It’s been quite a productive start to the year for me, and I have realised that the artist residency I did in Japan in 2018 is still having quite a profound effect on me two years on – I can feel my work shifting a bit.
Here are a couple of new pieces…
These two new pieces are available to buy as part of the #artistsupportpledge movement on Instagram. If you haven’t heard about it, check it out! It is the brainchild of artist Matthew Burrows . Many artists, myself included, have found themselves without work due to the COVID-19 epidemic – whether it be teaching, technical work, exhibiting, or funded project work. Personally, all the courses I was due to be teaching up until September have been cancelled, and the print workshop where I work as Technician is currently closed. The #artistsupportpledge is an attempt to alleviate some of this mental and financial stress, creating a culture of generosity and support for and between artists.
The concept is a simple one. Artists post images of their work on Instagram, which they are willing to sell for no more than £200 each (not including shipping). Anyone can buy the work and every time an artist reaches £1000 of sales, they pledge to spend £200 on another artist/s work.
Follow me on Instagram: @desforgery
If your interested in buying work, do get in touch: firstname.lastname@example.org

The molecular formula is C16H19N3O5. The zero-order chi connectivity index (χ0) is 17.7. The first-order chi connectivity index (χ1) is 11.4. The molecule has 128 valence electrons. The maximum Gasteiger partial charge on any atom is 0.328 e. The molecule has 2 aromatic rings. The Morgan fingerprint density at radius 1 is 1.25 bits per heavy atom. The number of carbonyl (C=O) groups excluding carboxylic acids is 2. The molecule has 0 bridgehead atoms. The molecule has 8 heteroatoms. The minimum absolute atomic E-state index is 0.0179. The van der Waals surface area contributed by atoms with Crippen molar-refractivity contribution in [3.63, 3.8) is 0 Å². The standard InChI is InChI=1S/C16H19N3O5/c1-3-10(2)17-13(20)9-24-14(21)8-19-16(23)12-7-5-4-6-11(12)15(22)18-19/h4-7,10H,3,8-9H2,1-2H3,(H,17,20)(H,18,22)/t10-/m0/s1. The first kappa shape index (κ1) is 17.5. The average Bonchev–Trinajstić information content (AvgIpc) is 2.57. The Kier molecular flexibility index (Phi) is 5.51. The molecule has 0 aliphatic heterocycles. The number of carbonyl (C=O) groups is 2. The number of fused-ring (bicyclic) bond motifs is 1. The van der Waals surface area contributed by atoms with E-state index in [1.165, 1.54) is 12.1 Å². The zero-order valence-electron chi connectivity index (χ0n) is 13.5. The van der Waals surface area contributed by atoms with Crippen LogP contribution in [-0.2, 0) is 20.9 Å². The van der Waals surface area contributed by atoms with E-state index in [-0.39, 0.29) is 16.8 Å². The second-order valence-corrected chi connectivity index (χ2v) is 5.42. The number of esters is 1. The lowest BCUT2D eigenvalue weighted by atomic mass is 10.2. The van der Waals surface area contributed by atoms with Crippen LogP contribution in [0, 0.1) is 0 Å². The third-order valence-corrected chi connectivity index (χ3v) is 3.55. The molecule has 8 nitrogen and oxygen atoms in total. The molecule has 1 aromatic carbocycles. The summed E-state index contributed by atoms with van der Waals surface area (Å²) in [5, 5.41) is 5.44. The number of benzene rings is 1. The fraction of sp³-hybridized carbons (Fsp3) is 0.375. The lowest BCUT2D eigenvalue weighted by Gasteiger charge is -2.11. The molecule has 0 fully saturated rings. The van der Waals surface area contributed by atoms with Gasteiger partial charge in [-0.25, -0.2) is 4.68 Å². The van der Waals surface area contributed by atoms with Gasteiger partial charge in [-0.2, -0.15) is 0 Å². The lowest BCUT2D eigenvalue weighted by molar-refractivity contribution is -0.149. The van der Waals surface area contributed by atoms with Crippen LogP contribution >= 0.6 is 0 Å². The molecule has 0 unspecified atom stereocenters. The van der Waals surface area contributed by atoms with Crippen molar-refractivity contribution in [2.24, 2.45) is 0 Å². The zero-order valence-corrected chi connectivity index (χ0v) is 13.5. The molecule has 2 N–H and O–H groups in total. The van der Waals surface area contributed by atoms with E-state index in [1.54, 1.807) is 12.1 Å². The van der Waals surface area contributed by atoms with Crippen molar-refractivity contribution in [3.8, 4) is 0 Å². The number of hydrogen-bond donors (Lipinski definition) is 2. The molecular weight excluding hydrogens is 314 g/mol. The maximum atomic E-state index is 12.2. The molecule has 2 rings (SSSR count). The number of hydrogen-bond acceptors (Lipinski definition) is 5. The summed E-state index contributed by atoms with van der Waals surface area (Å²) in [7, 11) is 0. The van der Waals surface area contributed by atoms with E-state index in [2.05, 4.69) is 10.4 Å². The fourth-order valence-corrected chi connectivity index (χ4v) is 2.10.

I’m really excited to be showing some new litho work in this group show at Tarpey Gallery in October. The common link is the lithography fellowship at Leicester Print Workshop, which was for me a transformative experience.
The work I’ll be showing is all based on time spent lurking around Canadian woodland – noticing, observing, reflecting, and being present.
There will be some fantastic work on show, highlighting the creative possibilities of lithography.
More info on Tarpey Gallery website: http://tarpeygallery.com/exhibition/a-study-in-stone/
Week two learning lithography – Photo-litho test plates and drawing onto my first stone. And a cat called Morris who likes to sit in the kitchen sink.Posted: January 18, 2013
A test plate exposed to an ink wash on drafting film for varying amounts of time, ranging from 9 – 18 light units. Very much like photo-etching in that the longer you expose the plate, the lighter the image becomes. But SO much more detail than photo-etching, and no need for aquatint or halftones as these plates produce continuous tone because of the way they are printed.
Resulting prints from the test plate. Due to the nature of the printing process, more detail is revealed from the plate the more prints are taken – showing here the first print taken above, and the 9th print taken below.
My first drawing onto stone, experimenting with dry drawing materials such as litho pencils and crayons and rubbing block to create subtle tones. We also put a first gum etch onto this stone, so it will ready for it’s second gum etch next week.